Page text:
Judge Kaplan said SBF had an interesting way of answering questions and even begged him at one point to listen to inquiries before speaking and to answer questions directly. SBF official took the stand on Friday in front of jurors, where he told them he told them he didn’t defraud FTX customers. SBF answered questions about his vision for FTX, the company’s early days in Hong Kong, and his initial plan to sell FTX to Binance before it took off. From the sounds of it, SBF will be back on the stand next week as the defense calls an estimated six witnesses to testify.

While SBF prepped to take the stand, his bankrupt crypto exchange narrowed down its list of bidders interested in reviving the platform, MilkRoad reports. Soon after FTX filed for bankruptcy last November, talks began about restarting the exchange under new management.

  • Elon Musk bought Twitter for $44 billion on Oct. 27, 2022, before rebranding it as X and losing about 13% of the platform’s daily active users. Former employees are calling Musk’s leadership style “ruthless and clumsy” as they fear for X’s future.
  • TikTok is testing out 15-minute uploads, an increase of 5 minutes from its previous video cap. The company also announced its first live music event headlined by Cardi B that will broadcast on its platform with highlights.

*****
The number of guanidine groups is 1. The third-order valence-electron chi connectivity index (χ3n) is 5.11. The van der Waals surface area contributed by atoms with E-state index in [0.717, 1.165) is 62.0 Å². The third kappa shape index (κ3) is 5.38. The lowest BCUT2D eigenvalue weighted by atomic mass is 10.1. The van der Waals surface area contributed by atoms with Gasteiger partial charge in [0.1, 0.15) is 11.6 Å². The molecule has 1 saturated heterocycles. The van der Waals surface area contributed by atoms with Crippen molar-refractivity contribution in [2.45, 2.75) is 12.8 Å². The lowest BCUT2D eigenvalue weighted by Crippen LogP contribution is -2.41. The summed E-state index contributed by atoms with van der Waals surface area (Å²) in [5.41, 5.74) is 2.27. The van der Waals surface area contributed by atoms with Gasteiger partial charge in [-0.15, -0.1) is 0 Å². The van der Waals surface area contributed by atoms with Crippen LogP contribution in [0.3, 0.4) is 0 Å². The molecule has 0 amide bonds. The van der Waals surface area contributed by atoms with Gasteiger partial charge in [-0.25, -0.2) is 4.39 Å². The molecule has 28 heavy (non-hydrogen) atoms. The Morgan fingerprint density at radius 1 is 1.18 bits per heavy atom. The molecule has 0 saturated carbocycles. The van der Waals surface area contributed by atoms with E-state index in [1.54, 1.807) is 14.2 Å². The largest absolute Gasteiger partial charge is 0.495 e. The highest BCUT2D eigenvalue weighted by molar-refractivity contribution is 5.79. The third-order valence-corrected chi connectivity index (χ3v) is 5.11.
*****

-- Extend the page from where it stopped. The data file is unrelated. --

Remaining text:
• Meta CEO Mark Zuckerberg shared that Threads is nearing 100 million monthly active users. The Big Tech company is also testing a verified-only feed for paying Meta Verified customers.
  • Bitcoin briefly breached the $35,000 threshold for the first time since May 2022, marking a new 16-month high amid the expected approval of a Bitcoin ETF soon. This ETF would give financial institutions a smoother bridge into crypto investing that mirrors how they typically buy stocks.
  • Spotify‘s monthly active users increased by 26% to 574 million, marking its second-largest Q3 net addition performance in its history. The streaming service posted $3.55 billion in revenue for the quarter.
  • Sony sold 2.5 million copies of Marvel’s Spider-Man 2 game in the US in the first 24 hours of its release, making the PlayStation 5 exclusive Sony’s fastest-selling gaming title to date.

Shazam, the music identification app owned by Apple, announced a new feature called Concerts, which will recommend music events to customers based on their Shazam queries. With this expansion, I’m going to bet that Shazam will add a concert ticket-purchasing feature as well, or maybe Apple will build its own internal ticket sales tech.